Year of Graduation


Level of Access

Open Access Thesis

Embargo Period


Department or Program

Latin American, Caribbean, and Latinx Studies

First Advisor

Nadia Celis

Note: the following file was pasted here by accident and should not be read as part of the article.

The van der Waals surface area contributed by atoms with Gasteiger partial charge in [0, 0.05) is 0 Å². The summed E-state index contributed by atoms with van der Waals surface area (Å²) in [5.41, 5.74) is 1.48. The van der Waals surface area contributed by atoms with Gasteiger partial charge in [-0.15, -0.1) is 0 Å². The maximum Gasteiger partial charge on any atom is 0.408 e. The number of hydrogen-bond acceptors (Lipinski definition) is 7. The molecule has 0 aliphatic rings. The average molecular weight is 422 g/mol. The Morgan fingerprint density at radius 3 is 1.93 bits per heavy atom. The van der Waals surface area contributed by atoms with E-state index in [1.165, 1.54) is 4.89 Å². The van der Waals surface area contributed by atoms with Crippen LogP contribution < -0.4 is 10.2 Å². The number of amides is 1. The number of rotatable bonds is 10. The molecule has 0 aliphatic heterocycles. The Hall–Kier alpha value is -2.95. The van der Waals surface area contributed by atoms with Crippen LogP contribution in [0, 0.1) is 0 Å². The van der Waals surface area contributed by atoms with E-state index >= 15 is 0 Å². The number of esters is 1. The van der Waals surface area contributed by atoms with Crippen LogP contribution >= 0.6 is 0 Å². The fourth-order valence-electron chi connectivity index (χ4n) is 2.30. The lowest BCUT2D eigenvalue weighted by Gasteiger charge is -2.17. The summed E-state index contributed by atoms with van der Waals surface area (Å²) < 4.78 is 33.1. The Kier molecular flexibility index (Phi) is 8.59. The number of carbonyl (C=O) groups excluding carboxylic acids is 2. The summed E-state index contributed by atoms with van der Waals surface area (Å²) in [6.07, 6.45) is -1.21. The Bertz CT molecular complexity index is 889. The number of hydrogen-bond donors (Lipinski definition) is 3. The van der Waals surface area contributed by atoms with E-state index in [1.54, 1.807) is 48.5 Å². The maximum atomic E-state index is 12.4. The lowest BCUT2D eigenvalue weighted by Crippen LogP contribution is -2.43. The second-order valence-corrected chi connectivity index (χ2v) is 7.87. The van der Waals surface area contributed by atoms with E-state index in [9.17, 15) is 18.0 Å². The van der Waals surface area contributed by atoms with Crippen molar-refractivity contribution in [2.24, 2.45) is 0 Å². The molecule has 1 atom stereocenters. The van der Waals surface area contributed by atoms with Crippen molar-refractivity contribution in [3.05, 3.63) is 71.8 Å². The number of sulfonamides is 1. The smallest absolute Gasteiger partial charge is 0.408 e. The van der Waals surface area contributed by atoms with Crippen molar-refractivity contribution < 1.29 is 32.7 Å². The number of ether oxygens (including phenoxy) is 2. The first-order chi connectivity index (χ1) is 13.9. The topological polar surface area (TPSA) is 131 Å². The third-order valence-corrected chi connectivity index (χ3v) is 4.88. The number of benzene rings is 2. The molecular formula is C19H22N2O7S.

The Colombo-Venezuelan Border Through the Lens of the Colombian Press examines the dominant Colombian press coverage of crises of sovereignty at the Colombo-Venezuelan border, Venezuelan migration, and the February 2019 attempt to introduce humanitarian aid into Venezuela, as seen in El Espectador and El Tiempo’s coverage from the period of August 2018-November 2019. Through theories of nations and power, this thesis reveals the divergent editorial lines and dominant narratives within each newspaper’s construction of the relation between the Colombian and Venezuelan nations, states, and their people. The study details how both newspapers construct different “truths” through divergent constructions of similar events in a manner coherent with the ideological affinities and conceptions of Colombian national identity held by their respective audiences and editorial leadership, constrained further by economic factors. The thesis is split into three main chapters. Chapter 1 addresses the construction of Colombian nationhood rooted in militarism and the presentation of the Colombian state as a protector in El Tiempo’s coverage concerning binational tensions at the border. Chapter 2 traces the coverage regarding Venezuelan migration to Colombia within El Espectador, detailing the conception of national identity rooted in liberal-democratic values that the newspaper constructs and appeals to. Chapter 3 considers both newspaper’s coverage of the attempt to introduce humanitarian aid into Venezuela in 2019. Ultimately, this thesis argues that the discursive actor––and construction––of Venezuela permits the “imagining” of the Colombian nation, a project framed through a discussion of the Colombian conflict and official commitments to multiculturalism by the Colombian state.